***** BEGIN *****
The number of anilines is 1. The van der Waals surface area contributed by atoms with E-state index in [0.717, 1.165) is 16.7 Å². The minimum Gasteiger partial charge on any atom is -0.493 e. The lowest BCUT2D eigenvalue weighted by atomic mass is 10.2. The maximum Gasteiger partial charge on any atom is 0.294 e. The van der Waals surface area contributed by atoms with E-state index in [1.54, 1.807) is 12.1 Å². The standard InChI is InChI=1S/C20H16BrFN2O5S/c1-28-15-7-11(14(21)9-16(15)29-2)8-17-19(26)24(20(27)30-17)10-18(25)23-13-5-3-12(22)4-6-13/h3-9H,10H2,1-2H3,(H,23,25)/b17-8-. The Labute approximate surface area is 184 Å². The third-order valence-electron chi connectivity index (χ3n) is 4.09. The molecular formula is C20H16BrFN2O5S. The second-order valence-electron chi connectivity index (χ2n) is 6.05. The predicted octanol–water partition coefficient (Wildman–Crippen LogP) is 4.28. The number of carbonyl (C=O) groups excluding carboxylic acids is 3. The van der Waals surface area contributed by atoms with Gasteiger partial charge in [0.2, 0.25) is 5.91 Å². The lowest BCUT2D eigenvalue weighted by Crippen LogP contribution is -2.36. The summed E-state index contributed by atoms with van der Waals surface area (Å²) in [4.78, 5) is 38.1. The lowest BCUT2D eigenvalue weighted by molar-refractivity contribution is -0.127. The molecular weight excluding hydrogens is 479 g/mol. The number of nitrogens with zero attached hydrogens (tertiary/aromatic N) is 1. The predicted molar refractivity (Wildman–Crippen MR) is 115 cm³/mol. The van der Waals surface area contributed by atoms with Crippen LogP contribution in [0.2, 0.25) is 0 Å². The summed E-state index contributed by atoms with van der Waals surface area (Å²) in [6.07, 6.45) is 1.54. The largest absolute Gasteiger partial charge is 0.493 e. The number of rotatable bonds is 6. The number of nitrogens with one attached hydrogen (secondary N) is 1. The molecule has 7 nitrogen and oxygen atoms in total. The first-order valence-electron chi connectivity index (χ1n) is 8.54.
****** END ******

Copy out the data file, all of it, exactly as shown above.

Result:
The number of anilines is 1. The van der Waals surface area contributed by atoms with E-state index in [0.717, 1.165) is 16.7 Å². The minimum Gasteiger partial charge on any atom is -0.493 e. The lowest BCUT2D eigenvalue weighted by atomic mass is 10.2. The maximum Gasteiger partial charge on any atom is 0.294 e. The van der Waals surface area contributed by atoms with E-state index in [1.54, 1.807) is 12.1 Å². The standard InChI is InChI=1S/C20H16BrFN2O5S/c1-28-15-7-11(14(21)9-16(15)29-2)8-17-19(26)24(20(27)30-17)10-18(25)23-13-5-3-12(22)4-6-13/h3-9H,10H2,1-2H3,(H,23,25)/b17-8-. The Labute approximate surface area is 184 Å². The third-order valence-electron chi connectivity index (χ3n) is 4.09. The molecular formula is C20H16BrFN2O5S. The second-order valence-electron chi connectivity index (χ2n) is 6.05. The predicted octanol–water partition coefficient (Wildman–Crippen LogP) is 4.28. The number of carbonyl (C=O) groups excluding carboxylic acids is 3. The van der Waals surface area contributed by atoms with Gasteiger partial charge in [0.2, 0.25) is 5.91 Å². The lowest BCUT2D eigenvalue weighted by Crippen LogP contribution is -2.36. The summed E-state index contributed by atoms with van der Waals surface area (Å²) in [4.78, 5) is 38.1. The lowest BCUT2D eigenvalue weighted by molar-refractivity contribution is -0.127. The molecular weight excluding hydrogens is 479 g/mol. The number of nitrogens with zero attached hydrogens (tertiary/aromatic N) is 1. The predicted molar refractivity (Wildman–Crippen MR) is 115 cm³/mol. The van der Waals surface area contributed by atoms with Crippen LogP contribution in [0.2, 0.25) is 0 Å². The summed E-state index contributed by atoms with van der Waals surface area (Å²) in [6.07, 6.45) is 1.54. The largest absolute Gasteiger partial charge is 0.493 e. The number of rotatable bonds is 6. The number of nitrogens with one attached hydrogen (secondary N) is 1. The molecule has 7 nitrogen and oxygen atoms in total. The first-order valence-electron chi connectivity index (χ1n) is 8.54.